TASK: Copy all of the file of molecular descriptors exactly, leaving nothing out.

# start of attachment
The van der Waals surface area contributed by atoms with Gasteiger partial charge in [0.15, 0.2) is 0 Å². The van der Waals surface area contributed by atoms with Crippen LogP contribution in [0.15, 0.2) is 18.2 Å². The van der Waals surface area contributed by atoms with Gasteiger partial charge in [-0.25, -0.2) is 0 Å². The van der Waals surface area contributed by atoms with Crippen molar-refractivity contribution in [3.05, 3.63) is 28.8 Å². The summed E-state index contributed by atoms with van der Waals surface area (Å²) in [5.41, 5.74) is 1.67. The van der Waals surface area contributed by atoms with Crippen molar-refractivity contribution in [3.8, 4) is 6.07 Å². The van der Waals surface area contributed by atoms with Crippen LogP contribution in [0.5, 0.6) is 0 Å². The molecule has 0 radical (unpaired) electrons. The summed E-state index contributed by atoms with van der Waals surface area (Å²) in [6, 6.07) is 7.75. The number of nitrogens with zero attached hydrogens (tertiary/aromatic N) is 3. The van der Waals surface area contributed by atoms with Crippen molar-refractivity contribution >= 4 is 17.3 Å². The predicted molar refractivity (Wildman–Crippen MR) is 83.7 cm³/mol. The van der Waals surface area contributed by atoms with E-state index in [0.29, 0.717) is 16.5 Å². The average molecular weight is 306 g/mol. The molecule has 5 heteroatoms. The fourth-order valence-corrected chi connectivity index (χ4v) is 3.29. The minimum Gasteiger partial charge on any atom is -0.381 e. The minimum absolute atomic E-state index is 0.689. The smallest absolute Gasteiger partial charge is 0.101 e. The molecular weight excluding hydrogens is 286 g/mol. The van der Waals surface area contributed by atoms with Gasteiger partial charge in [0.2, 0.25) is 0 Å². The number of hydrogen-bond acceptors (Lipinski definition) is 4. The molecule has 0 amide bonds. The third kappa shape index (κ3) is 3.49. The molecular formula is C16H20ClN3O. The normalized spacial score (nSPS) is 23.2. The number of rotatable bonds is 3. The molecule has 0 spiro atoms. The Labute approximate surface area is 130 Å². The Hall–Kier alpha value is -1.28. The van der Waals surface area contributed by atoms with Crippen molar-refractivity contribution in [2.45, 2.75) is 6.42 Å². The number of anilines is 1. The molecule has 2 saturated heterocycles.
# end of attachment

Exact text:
The van der Waals surface area contributed by atoms with Gasteiger partial charge in [0.15, 0.2) is 0 Å². The van der Waals surface area contributed by atoms with Crippen LogP contribution in [0.15, 0.2) is 18.2 Å². The van der Waals surface area contributed by atoms with Gasteiger partial charge in [-0.25, -0.2) is 0 Å². The van der Waals surface area contributed by atoms with Crippen molar-refractivity contribution in [3.05, 3.63) is 28.8 Å². The summed E-state index contributed by atoms with van der Waals surface area (Å²) in [5.41, 5.74) is 1.67. The van der Waals surface area contributed by atoms with Crippen molar-refractivity contribution in [3.8, 4) is 6.07 Å². The van der Waals surface area contributed by atoms with Crippen LogP contribution in [0.5, 0.6) is 0 Å². The molecule has 0 radical (unpaired) electrons. The summed E-state index contributed by atoms with van der Waals surface area (Å²) in [6, 6.07) is 7.75. The number of nitrogens with zero attached hydrogens (tertiary/aromatic N) is 3. The van der Waals surface area contributed by atoms with Crippen molar-refractivity contribution >= 4 is 17.3 Å². The predicted molar refractivity (Wildman–Crippen MR) is 83.7 cm³/mol. The van der Waals surface area contributed by atoms with E-state index in [0.29, 0.717) is 16.5 Å². The average molecular weight is 306 g/mol. The molecule has 5 heteroatoms. The fourth-order valence-corrected chi connectivity index (χ4v) is 3.29. The minimum Gasteiger partial charge on any atom is -0.381 e. The minimum absolute atomic E-state index is 0.689. The smallest absolute Gasteiger partial charge is 0.101 e. The molecular weight excluding hydrogens is 286 g/mol. The van der Waals surface area contributed by atoms with Gasteiger partial charge in [0.2, 0.25) is 0 Å². The number of hydrogen-bond acceptors (Lipinski definition) is 4. The molecule has 0 amide bonds. The third kappa shape index (κ3) is 3.49. The molecular formula is C16H20ClN3O. The normalized spacial score (nSPS) is 23.2. The number of rotatable bonds is 3. The molecule has 0 spiro atoms. The Labute approximate surface area is 130 Å². The Hall–Kier alpha value is -1.28. The van der Waals surface area contributed by atoms with Crippen molar-refractivity contribution in [2.45, 2.75) is 6.42 Å². The number of anilines is 1. The molecule has 2 saturated heterocycles.